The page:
• Medicine. Your health care provider can give you antidepressant medication. Many medicines are available and some work very quickly. Taking medicine for depression is just like taking medicine for other illnesses. Don't feel ashamed because you need it.

Some pregnant women are concerned that taking medicine may harm the baby. A mother's depression can also affect her baby's development, so getting treatment is important for both mother and baby. The risks of taking medicine have to be weighed against the risks of depression. That's why it is important for you to discuss the decision with your health care provider

Tips for mom

You're not alone. Here are some proven strategies for dealing with the challenges of motherhood:

  • Sleep when you can. Resist the temptation to do housework when the baby is sleeping. Develop the habit of napping when the baby naps. You'll probably look forward to it!
  • Get as much help as you can. If people offer a meal or to baby-sit, say yes! Sometimes it's hard to ask for help because you feel you should be able to do everything yourself, but it's okay to ask for assistance with housework and caring for your baby.
  • Talk about how you feel. Tell your husband or your partner, your family, and your friends. It will help them understand what you're going through and help you know that many people are on your side.
  • Make a plan every day. Get dressed. Shower and comb your hair. Have a healthy snack. Go for a short walk. Visit a friend. Run an errand. Play with your baby. Rest between tasks if you need to, but don't sit at home alone.
  • Spend time with your husband or partner. Get a babysitter and go on a date. Or plan time alone together. You needed this before the baby and you need it now too.
  • Talk to other mothers. There's nothing like an experienced mother to teach you to lower your expectations of yourself. They know that your house will not be perfect. They know that you're struggling. They know how much energy a pregnancy, giving birth, and a new baby take. They know housework shortcuts and where to get the cheapest diapers. You can learn from their experiences.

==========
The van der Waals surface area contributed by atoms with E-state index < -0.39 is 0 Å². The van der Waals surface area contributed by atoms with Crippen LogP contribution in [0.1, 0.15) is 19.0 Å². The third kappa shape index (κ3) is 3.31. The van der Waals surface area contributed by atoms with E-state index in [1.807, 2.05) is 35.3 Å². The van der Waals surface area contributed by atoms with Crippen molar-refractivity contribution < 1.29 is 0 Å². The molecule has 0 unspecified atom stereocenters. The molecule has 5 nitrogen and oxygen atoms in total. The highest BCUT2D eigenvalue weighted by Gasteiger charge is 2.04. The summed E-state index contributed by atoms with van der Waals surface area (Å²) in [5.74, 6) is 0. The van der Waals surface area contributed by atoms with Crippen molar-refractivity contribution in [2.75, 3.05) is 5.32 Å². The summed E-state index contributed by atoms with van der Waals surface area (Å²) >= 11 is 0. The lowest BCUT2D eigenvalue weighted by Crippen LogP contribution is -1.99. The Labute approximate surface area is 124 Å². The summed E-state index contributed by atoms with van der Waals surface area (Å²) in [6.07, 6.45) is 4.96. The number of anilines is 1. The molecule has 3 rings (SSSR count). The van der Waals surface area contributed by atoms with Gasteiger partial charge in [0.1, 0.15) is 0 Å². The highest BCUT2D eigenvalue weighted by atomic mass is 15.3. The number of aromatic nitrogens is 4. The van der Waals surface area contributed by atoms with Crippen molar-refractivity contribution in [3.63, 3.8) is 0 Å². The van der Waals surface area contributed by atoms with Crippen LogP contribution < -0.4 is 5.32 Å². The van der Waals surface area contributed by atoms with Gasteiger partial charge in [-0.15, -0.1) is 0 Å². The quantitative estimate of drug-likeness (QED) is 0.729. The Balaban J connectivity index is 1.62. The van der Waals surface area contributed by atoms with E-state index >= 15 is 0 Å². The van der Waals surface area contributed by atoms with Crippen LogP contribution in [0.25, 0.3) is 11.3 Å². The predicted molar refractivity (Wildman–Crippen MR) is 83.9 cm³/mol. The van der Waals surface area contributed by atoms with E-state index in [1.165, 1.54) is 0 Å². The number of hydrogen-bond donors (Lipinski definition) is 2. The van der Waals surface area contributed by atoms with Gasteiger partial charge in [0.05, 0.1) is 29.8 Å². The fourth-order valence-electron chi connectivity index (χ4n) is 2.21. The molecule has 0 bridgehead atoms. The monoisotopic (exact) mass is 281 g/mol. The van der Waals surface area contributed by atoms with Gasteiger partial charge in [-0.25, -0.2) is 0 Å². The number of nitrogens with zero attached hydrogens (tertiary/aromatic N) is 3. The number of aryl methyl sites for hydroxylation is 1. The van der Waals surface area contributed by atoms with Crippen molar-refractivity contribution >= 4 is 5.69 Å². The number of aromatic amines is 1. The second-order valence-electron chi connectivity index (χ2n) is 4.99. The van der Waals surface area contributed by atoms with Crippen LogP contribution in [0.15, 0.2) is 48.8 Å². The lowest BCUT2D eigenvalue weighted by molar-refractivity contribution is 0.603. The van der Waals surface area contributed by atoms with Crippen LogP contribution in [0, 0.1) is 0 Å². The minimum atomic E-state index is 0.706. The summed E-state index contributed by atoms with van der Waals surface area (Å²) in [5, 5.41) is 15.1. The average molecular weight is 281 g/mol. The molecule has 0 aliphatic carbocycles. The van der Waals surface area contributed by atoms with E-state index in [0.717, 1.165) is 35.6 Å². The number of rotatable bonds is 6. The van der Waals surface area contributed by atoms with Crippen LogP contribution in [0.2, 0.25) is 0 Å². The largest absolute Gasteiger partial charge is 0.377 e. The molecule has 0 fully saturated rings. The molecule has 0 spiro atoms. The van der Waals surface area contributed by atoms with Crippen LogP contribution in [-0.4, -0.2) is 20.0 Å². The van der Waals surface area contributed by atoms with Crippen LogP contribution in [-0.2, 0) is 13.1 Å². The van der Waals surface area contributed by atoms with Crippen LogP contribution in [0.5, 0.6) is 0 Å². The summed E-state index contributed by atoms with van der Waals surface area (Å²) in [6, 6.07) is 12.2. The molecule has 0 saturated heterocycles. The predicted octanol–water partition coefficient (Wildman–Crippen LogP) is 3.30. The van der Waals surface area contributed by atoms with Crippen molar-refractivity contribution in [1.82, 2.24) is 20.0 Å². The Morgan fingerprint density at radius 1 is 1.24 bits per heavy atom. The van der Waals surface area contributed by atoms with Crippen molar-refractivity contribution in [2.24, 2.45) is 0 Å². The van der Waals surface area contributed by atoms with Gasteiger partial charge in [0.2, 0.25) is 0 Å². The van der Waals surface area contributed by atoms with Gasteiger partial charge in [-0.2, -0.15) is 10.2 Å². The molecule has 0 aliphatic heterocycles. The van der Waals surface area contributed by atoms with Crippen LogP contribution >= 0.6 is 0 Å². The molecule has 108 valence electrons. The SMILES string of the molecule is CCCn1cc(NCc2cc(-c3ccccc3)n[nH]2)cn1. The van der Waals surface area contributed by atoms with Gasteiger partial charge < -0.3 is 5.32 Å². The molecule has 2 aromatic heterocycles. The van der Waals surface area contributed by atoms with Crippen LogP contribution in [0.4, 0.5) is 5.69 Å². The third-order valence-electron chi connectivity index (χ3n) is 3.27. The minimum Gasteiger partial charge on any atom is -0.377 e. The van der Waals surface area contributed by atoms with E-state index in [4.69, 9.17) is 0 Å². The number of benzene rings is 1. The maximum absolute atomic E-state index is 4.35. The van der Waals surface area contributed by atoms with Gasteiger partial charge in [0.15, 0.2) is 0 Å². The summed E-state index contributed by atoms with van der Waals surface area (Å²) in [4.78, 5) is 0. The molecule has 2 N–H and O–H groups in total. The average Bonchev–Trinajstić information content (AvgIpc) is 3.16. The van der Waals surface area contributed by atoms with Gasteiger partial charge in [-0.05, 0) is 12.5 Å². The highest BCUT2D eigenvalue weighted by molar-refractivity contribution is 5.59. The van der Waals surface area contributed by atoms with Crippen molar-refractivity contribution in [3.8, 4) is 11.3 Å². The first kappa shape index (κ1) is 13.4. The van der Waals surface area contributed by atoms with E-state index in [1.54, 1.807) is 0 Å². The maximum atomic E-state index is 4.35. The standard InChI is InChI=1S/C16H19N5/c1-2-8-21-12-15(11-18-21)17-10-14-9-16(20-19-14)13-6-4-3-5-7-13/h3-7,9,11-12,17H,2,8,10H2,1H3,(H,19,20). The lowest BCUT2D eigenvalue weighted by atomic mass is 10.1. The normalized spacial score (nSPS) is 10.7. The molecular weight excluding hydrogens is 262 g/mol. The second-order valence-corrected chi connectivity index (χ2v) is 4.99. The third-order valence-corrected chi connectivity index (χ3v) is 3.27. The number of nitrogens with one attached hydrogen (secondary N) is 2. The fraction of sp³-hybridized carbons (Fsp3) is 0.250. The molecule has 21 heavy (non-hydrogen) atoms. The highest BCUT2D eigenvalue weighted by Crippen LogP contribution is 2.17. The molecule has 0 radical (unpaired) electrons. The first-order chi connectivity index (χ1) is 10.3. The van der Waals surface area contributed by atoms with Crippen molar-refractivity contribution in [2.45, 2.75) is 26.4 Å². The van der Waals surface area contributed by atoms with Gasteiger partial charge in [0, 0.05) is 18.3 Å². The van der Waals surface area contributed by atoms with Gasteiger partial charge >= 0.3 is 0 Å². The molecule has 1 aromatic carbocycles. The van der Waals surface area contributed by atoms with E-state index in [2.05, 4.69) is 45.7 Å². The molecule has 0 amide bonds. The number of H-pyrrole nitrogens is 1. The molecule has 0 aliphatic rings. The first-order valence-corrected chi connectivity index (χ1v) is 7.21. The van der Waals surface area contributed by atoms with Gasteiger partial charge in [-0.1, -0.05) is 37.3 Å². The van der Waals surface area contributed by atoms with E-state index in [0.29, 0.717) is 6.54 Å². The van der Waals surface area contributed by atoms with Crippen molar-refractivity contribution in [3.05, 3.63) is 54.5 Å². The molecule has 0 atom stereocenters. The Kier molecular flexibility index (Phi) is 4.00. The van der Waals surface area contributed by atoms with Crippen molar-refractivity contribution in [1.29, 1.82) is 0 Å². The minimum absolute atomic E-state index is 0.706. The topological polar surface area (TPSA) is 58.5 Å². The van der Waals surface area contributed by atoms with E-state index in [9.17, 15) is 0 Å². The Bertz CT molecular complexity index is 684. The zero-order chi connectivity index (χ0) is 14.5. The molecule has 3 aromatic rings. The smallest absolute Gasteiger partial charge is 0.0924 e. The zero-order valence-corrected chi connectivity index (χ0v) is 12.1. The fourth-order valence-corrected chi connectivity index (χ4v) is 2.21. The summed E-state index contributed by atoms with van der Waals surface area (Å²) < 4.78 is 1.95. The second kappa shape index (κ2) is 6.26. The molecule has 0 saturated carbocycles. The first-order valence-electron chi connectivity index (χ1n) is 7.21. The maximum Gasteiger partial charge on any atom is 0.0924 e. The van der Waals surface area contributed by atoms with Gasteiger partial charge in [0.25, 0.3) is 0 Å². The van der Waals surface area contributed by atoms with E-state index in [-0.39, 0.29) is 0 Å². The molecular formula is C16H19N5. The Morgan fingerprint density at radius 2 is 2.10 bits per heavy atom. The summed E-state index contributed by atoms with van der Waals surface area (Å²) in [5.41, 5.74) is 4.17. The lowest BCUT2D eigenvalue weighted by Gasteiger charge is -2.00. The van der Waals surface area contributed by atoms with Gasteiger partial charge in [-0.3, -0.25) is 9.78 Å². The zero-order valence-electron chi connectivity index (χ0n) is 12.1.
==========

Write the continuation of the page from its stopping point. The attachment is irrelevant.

• Join a support group. Ask your health care provider or your friends for a recommendation. Look in the phone book for a mothers group. Churches and civic organizations are also good resources. Having other people in your life who understand what you're going through will encourage you.


Web Sites



  • Beyond the Blues: A Guide to Understanding and Treating Prenatal and Postpartum Depression. Bennett, Shoshana S., Ph.D., and Pec Indman./ San Francisco, CA: Untreed Reads, LLC 2015. En Español: Más Allá de la Melancolía.
  • Depression in New Mothers: Causes, Consequences and Treatment Alternatives, 2nd Edition. Kendall-Tackett, Kathleen A. / New York: Haworth Press, 2010.
  • The Hidden Feelings of Motherhood: Coping with Stress, Depression and Burnout. Kendall-Tackett, Kathleen A., Phyllis Klaus, and Marshall H. Klaus. / Oakland: New Harbinger Publications, 2001.
  • Overcoming Postpartum Depression and Anxiety. Sabastian, Linda./Omaha: Addicus Books, 1998, 3rd Edition May 2016.
  • Down Came the Rain: My Journey Through Postpartum Depression. Shields, Brooke. / New York: Hyperion, 2005.

Information for Families and Friends

For more information, contact Jackie Moline at Jackie.Moline@nebraska.gov.